The cast and crew of Athea Drama Group’s production of ‘Pretend Sick’ which continues again this Thursday night 22nd, Saturday 24th & Sunday 25th at Con Colbert Hall. Doors open at 7.30pm curtain up at 8pm. The play is getting great revues with a full house every night, so be there early in order to get a seat.

Community First Responders (CFRs)

The Community First Responders (Registered Charity Number 20164973) will hold their annual Church gate collection this weekend.   They respond to five life-threatening emergencies – Sudden un-responsiveness, stroke, heart attack, choking and cardiac arrest.  All the members are trained in CPR, defibrillator use and administration of Oxygen and Aspirin.

All funds raised are used to train new volunteers and maintain/purchase new equipment. Your continued support is greatly appreciated.

Parachute Jump

Michael Ahern from Garrygloss is doing a parachute jump on March 24th in aid of the children’s ambulance “Bumbleance”. Sponsorship cards are in the shops and pubs. Your support would be appreciated.

The Kerry/Cork/Limerick Cancer Health Link Bus Variety Concert

Ann and Benny Thade McCarthy, Duagh would like to express a huge thank you to each and every one of you from North Kerry, West Limerick and North Cork for your kind and generous support to our fundraising Variety concert that was held in  Fr Casey’s Abbeyfeale on February 5th.  A grand total of €8,505 was raised and will go directly to the Kerry/Cork/Limerick Cancer Health Link Bus. A big thank you to all the singers and musicians and storytellers who gave up their time so generously for the occasion, to Mary and Pat for the Sound and the use of their band equipment,  to the Car Park Attendants, to Noel Murphy and Staff for their kindness and to Kevin Daly our Video Man and Paul Ward our Photographer for their professionalism. To all the Local papers, outlooks and advertisers  and local  radio stations that promoted the event so well for us and a big thank you to Josie, Ann and Kay for taking care of the door on the night and to Sean for his help with the raffle and to all those who helped sell the tickets for the event and the raffle, and to all the local business for their beautiful spot prizes and to all the other people who brought spot prizes and who send donations on the night.  To the local drama group for accommodating us with the beautiful stage, a huge thank you to the brilliant audience who thoroughly  enjoyed the night  so once again on behalf of Ann and Benny Thade and the Kerry Cancer Support Group a sincere thank you, your continuous support which was really appreciated and it was great to see a packed house and to see people who travelled such long distances to be with us  so thanks again, God bless you all.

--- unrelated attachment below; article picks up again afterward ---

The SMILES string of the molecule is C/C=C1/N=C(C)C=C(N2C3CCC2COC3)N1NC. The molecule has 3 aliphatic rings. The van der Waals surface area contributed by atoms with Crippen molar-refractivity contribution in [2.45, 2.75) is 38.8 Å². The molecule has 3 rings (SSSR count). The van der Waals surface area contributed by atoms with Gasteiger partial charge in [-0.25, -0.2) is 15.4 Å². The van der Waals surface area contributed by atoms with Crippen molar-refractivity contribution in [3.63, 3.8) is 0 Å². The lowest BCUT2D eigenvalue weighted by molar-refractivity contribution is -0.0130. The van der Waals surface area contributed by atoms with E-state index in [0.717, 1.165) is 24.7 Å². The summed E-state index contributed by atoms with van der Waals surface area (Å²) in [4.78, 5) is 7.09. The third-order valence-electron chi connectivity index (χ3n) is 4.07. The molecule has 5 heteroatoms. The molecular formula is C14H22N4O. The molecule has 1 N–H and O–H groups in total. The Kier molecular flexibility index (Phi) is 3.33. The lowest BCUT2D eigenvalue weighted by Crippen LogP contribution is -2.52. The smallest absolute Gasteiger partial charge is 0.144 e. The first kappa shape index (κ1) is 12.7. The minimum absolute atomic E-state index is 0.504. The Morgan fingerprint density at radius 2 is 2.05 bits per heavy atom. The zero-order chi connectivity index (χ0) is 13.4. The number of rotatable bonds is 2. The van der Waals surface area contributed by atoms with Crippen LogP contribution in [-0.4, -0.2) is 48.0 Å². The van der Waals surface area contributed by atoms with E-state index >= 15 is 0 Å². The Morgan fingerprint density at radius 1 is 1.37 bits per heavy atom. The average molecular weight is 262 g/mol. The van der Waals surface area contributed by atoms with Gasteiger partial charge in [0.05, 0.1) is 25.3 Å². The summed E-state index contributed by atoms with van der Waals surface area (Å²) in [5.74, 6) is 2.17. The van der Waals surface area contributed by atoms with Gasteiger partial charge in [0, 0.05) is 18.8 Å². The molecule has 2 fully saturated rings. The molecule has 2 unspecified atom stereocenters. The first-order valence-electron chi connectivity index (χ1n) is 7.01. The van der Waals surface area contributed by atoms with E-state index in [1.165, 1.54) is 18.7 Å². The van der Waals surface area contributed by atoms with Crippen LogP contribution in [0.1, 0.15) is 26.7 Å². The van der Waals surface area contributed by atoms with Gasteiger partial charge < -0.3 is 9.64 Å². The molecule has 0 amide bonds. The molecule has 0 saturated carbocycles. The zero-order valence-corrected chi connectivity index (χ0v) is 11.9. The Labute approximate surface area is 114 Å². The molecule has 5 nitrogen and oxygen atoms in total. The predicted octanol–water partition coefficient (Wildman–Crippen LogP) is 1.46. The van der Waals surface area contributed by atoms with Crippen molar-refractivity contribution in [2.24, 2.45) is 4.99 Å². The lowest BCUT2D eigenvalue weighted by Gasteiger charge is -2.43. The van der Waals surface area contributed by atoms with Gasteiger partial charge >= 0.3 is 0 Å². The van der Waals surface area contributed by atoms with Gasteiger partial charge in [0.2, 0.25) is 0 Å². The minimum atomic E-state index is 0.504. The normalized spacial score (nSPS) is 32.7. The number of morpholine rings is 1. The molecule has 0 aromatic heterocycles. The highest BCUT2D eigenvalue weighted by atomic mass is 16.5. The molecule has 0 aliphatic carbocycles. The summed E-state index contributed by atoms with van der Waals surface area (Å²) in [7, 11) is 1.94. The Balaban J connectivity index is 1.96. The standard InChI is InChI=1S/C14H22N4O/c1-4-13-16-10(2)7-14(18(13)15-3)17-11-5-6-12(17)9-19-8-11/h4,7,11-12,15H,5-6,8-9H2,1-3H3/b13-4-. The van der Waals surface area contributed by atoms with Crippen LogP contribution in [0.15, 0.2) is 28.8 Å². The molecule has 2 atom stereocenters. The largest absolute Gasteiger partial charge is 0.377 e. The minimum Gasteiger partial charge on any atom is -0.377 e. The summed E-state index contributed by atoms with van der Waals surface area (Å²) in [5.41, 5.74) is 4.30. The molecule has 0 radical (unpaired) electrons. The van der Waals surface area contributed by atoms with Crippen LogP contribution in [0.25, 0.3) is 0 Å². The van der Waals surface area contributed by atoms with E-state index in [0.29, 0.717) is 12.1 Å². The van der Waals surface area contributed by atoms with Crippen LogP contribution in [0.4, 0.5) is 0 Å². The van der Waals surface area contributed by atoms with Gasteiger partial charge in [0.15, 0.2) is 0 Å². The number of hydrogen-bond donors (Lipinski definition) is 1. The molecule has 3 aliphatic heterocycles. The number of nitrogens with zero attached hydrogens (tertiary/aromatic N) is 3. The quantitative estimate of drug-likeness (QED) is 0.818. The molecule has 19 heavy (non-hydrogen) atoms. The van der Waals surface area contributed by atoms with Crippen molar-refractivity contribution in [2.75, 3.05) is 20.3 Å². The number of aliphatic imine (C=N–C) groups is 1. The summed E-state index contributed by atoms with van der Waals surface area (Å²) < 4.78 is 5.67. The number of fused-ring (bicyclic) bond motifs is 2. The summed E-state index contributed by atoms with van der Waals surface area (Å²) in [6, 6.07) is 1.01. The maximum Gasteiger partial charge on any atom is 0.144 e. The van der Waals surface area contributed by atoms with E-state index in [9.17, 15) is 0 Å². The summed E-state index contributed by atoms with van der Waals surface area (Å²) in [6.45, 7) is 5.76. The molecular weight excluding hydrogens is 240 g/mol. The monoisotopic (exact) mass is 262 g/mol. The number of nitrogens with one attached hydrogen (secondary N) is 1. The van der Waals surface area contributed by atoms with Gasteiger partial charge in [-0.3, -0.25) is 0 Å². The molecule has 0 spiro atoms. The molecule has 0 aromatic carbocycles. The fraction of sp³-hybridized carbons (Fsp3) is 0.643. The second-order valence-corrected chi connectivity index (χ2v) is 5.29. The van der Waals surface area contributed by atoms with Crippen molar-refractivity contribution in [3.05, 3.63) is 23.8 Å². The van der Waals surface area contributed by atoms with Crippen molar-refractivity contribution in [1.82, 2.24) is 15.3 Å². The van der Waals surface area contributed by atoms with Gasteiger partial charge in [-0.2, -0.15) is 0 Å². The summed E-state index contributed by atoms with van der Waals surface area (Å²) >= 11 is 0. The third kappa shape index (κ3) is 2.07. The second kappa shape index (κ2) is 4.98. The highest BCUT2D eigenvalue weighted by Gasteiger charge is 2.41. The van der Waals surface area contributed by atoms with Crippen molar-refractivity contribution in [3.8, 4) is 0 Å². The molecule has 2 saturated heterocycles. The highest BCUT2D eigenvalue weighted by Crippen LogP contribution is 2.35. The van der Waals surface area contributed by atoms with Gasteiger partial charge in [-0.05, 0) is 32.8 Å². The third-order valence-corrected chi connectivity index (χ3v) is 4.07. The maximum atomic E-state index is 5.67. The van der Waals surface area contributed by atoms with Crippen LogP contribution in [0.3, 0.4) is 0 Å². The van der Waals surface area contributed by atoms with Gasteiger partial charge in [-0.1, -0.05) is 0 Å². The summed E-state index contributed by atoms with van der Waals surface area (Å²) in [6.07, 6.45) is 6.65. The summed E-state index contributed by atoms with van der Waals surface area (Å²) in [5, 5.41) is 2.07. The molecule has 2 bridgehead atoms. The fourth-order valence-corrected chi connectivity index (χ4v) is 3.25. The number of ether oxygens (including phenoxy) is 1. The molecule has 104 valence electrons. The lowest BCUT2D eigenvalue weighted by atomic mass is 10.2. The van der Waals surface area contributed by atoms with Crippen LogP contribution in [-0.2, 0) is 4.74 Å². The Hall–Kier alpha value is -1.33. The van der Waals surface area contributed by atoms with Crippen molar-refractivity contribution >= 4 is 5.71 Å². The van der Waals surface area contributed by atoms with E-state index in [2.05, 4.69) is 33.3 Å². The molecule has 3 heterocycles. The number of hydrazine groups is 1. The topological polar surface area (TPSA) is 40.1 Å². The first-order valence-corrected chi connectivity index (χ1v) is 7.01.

A Three and A Half hour DVD of brilliant outstanding entertainment of our recent variety concert in Fr Casey’s, Abbeyfeale is now available by contacting Benny Thade McCarthy on 0879918546 they are 15 Euro with all Proceeds going directly to the Kerry/Cork/Limerick Cancer Health Link Bus where the Route is being extended from Kerry into Limerick facilitating all cancer patients undergoing treatment  and is hoped to be up and running by June 2018.

 The weather

By Domhnall de Barra

What would we have to talk about if it wasn’t for the weather… In this country we have a kind of obsession with the prevailing conditions, to such an extent that we sometimes are guilty of making silly comments to each other . Picture the scene; there is one person walking down the street, another passing by on the way up. The rain is belting down but that doesn’t  stop one of them saying “’tis very wet” to which the other will reply “God knows it is”. I’m sure God does know, as should anyone  who is out in the downpour getting soaked. We do it all the time and don’t even think twice about it and I suppose we will continue to do so. Dick Woulfe, one of the “attorney Woulfes” who lived at The Glen in Cratloe, would say to me when meeting on the road: “I suppose you know about the weather young Barry”. Maybe the fact that it is so unpredictable keeps it constantly on our minds . Well, maybe it is not so unpredictable as is illustrated by the following story.